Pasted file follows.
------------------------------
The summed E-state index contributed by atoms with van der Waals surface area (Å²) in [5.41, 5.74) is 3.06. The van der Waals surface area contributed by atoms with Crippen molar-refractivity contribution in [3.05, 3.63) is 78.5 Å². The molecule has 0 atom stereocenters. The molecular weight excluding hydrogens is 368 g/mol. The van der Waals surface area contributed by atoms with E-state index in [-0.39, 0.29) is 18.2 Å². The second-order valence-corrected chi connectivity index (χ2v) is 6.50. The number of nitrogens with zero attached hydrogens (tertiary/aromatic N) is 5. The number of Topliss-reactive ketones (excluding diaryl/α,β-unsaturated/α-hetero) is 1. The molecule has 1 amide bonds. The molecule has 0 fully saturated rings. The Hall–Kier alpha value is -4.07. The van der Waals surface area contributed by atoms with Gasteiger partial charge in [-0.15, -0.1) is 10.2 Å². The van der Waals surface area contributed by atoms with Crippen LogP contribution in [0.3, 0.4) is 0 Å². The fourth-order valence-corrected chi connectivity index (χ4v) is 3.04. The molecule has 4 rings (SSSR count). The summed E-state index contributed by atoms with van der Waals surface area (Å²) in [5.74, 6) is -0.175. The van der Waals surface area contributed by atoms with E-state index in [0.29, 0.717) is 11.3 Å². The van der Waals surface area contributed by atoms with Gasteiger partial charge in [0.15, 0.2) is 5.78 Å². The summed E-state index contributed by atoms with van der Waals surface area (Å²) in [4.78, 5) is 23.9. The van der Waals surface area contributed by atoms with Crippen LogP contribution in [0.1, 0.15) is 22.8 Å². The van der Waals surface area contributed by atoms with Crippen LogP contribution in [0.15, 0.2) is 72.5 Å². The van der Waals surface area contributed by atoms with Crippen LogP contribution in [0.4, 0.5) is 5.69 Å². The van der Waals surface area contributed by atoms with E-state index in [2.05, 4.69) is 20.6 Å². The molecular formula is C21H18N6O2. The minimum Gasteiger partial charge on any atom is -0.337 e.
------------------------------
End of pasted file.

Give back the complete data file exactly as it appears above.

The summed E-state index contributed by atoms with van der Waals surface area (Å²) in [5.41, 5.74) is 3.06. The van der Waals surface area contributed by atoms with Crippen molar-refractivity contribution in [3.05, 3.63) is 78.5 Å². The molecule has 0 atom stereocenters. The molecular weight excluding hydrogens is 368 g/mol. The van der Waals surface area contributed by atoms with E-state index in [-0.39, 0.29) is 18.2 Å². The second-order valence-corrected chi connectivity index (χ2v) is 6.50. The number of nitrogens with zero attached hydrogens (tertiary/aromatic N) is 5. The number of Topliss-reactive ketones (excluding diaryl/α,β-unsaturated/α-hetero) is 1. The molecule has 1 amide bonds. The molecule has 0 fully saturated rings. The Hall–Kier alpha value is -4.07. The van der Waals surface area contributed by atoms with Gasteiger partial charge in [-0.15, -0.1) is 10.2 Å². The van der Waals surface area contributed by atoms with Crippen LogP contribution in [0.3, 0.4) is 0 Å². The fourth-order valence-corrected chi connectivity index (χ4v) is 3.04. The molecule has 4 rings (SSSR count). The summed E-state index contributed by atoms with van der Waals surface area (Å²) in [5.74, 6) is -0.175. The van der Waals surface area contributed by atoms with E-state index in [0.29, 0.717) is 11.3 Å². The van der Waals surface area contributed by atoms with Gasteiger partial charge in [0.15, 0.2) is 5.78 Å². The summed E-state index contributed by atoms with van der Waals surface area (Å²) in [4.78, 5) is 23.9. The van der Waals surface area contributed by atoms with Crippen LogP contribution in [0.1, 0.15) is 22.8 Å². The van der Waals surface area contributed by atoms with Crippen LogP contribution in [0.15, 0.2) is 72.5 Å². The van der Waals surface area contributed by atoms with Crippen LogP contribution in [0.4, 0.5) is 5.69 Å². The van der Waals surface area contributed by atoms with E-state index in [2.05, 4.69) is 20.6 Å². The molecular formula is C21H18N6O2. The minimum Gasteiger partial charge on any atom is -0.337 e.